WASHINGTON (Reuters) - The United States pressed China to exert more economic and diplomatic pressure on North Korea to help rein in its nuclear and missile programs during a round of high-level talks in Washington on Wednesday.
The meeting of top U.S. and Chinese diplomats and defence chiefs was held a day after President Donald Trump said China's efforts to use its leverage with Pyongyang had failed, raising fresh doubts about his administration’s strategy for countering the threat from North Korea.
The death of American university student Otto Warmbier this week, after his release from 17 months of imprisonment in Pyongyang, has further complicated Trump’s approach to North Korea, his top national security challenge.
"We reiterated to China that they have a diplomatic responsibility to exert much greater economic and diplomatic pressure on the regime if they want to prevent further escalation in the region,” U.S. Secretary of State Rex Tillerson told reporters at a joint news conference with Defence Secretary Jim Mattis.
Mattis vowed to "continue to take necessary measures to defend ourselves and our allies" against North Korea, which is working to develop a nuclear-tipped missile capable of hitting the United States.
But with the long-standing option of pre-emptive military strikes seen as far too risky for now, Trump's aides are stressing economic and diplomatic pressure.
Tillerson said Trump would make a state visit to China this year, and Mattis said both sides agreed to expand military-to-military ties, signalling the new administration’s determination to continue efforts to improve relations between the world's two largest economies, despite frustration over North Korea.
North Korea topped the agenda at the newly established Diplomatic and Security Dialogue, which paired Tillerson and Mattis with Chinese State Councillor Yang Jiechi and General Fang Fenghui, chief of joint staff of the People's Liberation Army.
While the U.S. officials stressed agreement on the goal of North Korean denuclearisation, the talks also dealt with China’s sweeping territorial claims in the South China Sea, with the Americans reaffirming opposition to Beijing’s militarization of islands it is building in the strategic waterway.
Tillerson urged China to help crack down on illicit North Korean activities that fund its nuclear and missile programs, and said the Chinese had agreed their companies "should not do business" with sanctioned North Korean entities.
Tillerson stressed the need to choke off funding sources including money laundering, labour export and computer hacking.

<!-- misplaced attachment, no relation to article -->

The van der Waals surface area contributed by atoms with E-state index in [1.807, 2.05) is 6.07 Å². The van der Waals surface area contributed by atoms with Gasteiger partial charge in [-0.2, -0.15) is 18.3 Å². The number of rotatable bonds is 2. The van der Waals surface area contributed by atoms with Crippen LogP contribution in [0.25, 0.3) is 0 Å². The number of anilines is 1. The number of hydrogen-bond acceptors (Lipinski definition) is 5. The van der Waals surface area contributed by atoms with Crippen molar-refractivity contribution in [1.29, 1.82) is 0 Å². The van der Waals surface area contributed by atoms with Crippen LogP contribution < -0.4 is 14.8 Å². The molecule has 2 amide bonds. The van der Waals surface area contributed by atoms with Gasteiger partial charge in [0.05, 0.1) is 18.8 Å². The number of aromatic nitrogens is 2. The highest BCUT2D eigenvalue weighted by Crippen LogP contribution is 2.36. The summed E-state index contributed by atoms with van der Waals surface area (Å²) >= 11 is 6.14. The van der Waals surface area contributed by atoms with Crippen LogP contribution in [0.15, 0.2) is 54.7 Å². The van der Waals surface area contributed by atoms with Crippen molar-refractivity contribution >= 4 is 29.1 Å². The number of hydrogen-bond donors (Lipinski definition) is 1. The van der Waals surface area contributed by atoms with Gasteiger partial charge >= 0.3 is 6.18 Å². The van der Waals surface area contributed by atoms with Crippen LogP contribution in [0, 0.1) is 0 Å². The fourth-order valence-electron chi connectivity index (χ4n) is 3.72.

"Countries around the world and in the U.N. Security Council are joining in this effort, and we hope China will do their part as well," he said.
China, North Korea’s main trading partner, has been accused of not fully enforcing existing U.N. sanctions on its neighbour, and has resisted some tougher measures. Washington has considered further "secondary sanctions" against Chinese banks and other firms doing business with North Korea.
A Chinese foreign ministry spokesman said China did not exert "so-called economic or diplomatic pressure" in its interactions with other countries.
"What we do is to develop friendly and cooperative relations on the basis of five principles of peaceful coexistence," the spokesman, Geng Shuang, told a regular briefing on Thursday.
Trump has had high hopes for cooperation from China to exert influence over North Korea, leaning heavily on Chinese President Xi Jinping for his assistance.
The two leaders met in Florida in April and Trump has praised Xi for working on the issue, despite only modest steps so far by Beijing. At the same time, Trump has mostly held back on attacking Chinese trade practices, which he railed against during the presidential campaign.
"While I greatly appreciate the efforts of President Xi & China to help with North Korea, it has not worked out. At least I know China tried!" Trump wrote on Twitter on Tuesday, a day after Warmbier died following his return from captivity in a coma. The tweet puzzled even Trump's own aides.
Asked whether Trump had lost faith in China’s ability to restrain North Korea, Mattis said the president’s view represented Americans' "frustration” with Pyongyang’s provocations and after seeing “a young man go over there healthy, and with a minor act of mischief, come home dead, basically."
Later on Wednesday, Trump said in a speech in Cedar Rapids, Iowa, that the United States has a "great relationship with China and I really like President Xi."
The talks followed what a U.S. official said on Tuesday were new movements detected by U.S. spy satellites at North Korea's nuclear test site. But it was unclear if Pyongyang was preparing for a sixth nuclear test.
(The online version of the story is refiled to fix typo in paragraph 3)
Additional reporting by David Alexander, Mohammad Zargham and Tim Ahmann in Washington, Steve Holland in Cedar Rapids, Iowa, and Philip Wen and Michael Martina in Beijing; Editing by James Dalgleish and Bill Trott